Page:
The environment defined in the Sieme Simulator contains:The description of the system entities: the bounds surrounding the playground, the ball, the goals as well as the "physical" external appearance of the cars. The rules of interaction between these entities (like, for example, the bounce of the ball on the bounds) have also been implemented (using Sieme specific rules). Of course, the environment modelled here appears to be simplified, compared to the real one, but it has allowed us to implement and test a lot of behaviors, intended to be directly usable with the real robots.

Smalltalk / Sieme Browser

The robots have been provided with four basic behaviors (we have used them to compose all the -possibly more complex- sequences of behaviors they play with, using the Cassiopeia multi-agent design methodology):

In the shooting behvior, the car tries to place itself correctly in order to shoot the ball towards the opponents' goal. In practice, it follows a field of rotational vectors centered on the ball.

In order to distribute, within a team, the basic behaviors among the players, cars enter into contracts with the other ones. In fact, only one car can be the "shooter" at a given time. It is its duty to decide whether to give up or not (allowing another car to shoot), and with which robot to play (who is going to be the blocker, etc.). This kind of collaboration is implemented by a kind of contract-passing between the agents that drive the robots. Agents outside this "contract-net" automatically become defenders.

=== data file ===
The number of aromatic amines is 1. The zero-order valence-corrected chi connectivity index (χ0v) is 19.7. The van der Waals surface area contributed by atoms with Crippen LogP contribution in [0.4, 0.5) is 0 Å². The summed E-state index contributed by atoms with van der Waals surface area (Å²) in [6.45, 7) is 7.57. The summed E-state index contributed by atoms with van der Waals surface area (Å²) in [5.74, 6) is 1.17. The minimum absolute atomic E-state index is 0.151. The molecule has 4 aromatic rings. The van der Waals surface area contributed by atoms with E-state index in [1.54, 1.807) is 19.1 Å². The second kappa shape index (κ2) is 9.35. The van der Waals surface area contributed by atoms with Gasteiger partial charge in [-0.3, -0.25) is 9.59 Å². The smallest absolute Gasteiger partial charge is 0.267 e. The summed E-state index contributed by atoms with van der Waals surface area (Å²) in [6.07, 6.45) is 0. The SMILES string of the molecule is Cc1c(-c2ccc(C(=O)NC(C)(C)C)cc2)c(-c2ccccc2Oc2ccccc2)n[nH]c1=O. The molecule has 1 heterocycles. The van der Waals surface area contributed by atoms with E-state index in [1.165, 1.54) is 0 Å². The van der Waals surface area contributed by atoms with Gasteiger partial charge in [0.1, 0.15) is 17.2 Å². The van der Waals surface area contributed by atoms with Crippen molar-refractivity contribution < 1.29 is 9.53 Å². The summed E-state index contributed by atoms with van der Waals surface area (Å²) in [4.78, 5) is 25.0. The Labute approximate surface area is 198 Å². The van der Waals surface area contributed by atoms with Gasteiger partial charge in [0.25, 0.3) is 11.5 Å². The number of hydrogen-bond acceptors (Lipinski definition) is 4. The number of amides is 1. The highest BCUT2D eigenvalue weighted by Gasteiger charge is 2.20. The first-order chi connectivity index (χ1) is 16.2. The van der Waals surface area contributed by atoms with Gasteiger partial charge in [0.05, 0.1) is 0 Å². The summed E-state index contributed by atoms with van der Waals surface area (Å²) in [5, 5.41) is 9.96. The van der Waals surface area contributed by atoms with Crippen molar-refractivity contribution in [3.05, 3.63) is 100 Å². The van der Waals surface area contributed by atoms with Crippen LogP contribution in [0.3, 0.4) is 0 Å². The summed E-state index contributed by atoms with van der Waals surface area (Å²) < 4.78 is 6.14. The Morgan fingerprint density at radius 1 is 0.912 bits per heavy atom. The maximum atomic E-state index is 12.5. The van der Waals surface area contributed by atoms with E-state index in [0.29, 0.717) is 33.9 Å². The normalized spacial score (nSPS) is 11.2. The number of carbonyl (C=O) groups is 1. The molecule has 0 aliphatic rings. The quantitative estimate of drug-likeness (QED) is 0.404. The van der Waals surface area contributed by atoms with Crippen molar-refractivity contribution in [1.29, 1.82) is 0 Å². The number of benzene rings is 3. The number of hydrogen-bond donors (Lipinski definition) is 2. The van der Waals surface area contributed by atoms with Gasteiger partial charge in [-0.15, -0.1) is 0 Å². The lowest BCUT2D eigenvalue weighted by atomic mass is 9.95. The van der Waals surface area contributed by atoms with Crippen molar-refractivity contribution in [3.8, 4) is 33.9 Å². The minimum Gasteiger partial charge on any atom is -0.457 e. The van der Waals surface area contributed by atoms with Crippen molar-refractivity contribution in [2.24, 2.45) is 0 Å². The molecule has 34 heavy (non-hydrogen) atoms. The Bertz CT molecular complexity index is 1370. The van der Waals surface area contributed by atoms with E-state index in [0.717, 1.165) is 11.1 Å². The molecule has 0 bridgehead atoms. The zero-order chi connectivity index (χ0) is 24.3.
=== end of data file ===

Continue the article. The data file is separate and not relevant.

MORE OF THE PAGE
In order to reduce the communication between the agents, we have also implemented agents that possess (and reason about) a very simple model of the other robots. Whenever they have to take a decision, they enter into contracts with these virtual agents, as if they really were contract-based robots, and they take the role that they would have had in the previous case. Such cars can be integrated into heterogeneous teams (with purely reactive agents, or human-driven ones, ...). In these cases, they continuously interpret the actions of their partners and try to adapt (without communicating with them). See, for example, an experiment showing one of these agents collaborating with a human player.

Collaboration between a human-driven car and a model-based car

2. Physical Robots

The "real" experiments with "real" robots have made use of two different architectures. The first one, built after remote-controlled toy cars provided by the toy manufacturer TOMY (see picture) never entered a competition, but was mainly used for testing different pieces of the global system (i.e., the vision system, the remote controllers, etc.). That said, these small trucks were a lot sexier than today's RoboCup robots...

The second hardware architecture on which Microb1 was tested has been entirely built by the LRP and entered the first MiroSot competition, in June 1995 in Korea.

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Some of the softwares available can be found on Laurent Magnin's page.

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List of the people that have worked or still work on this project :

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This project has been supported by the CNRS and the University of Paris 6. TOMY (toy maufacturer) has provided us with the first set of vehicles.

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Related papers

You might be interested to take a look at these papers for further information :

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Related links

You might be interested to take a look at these links for further information :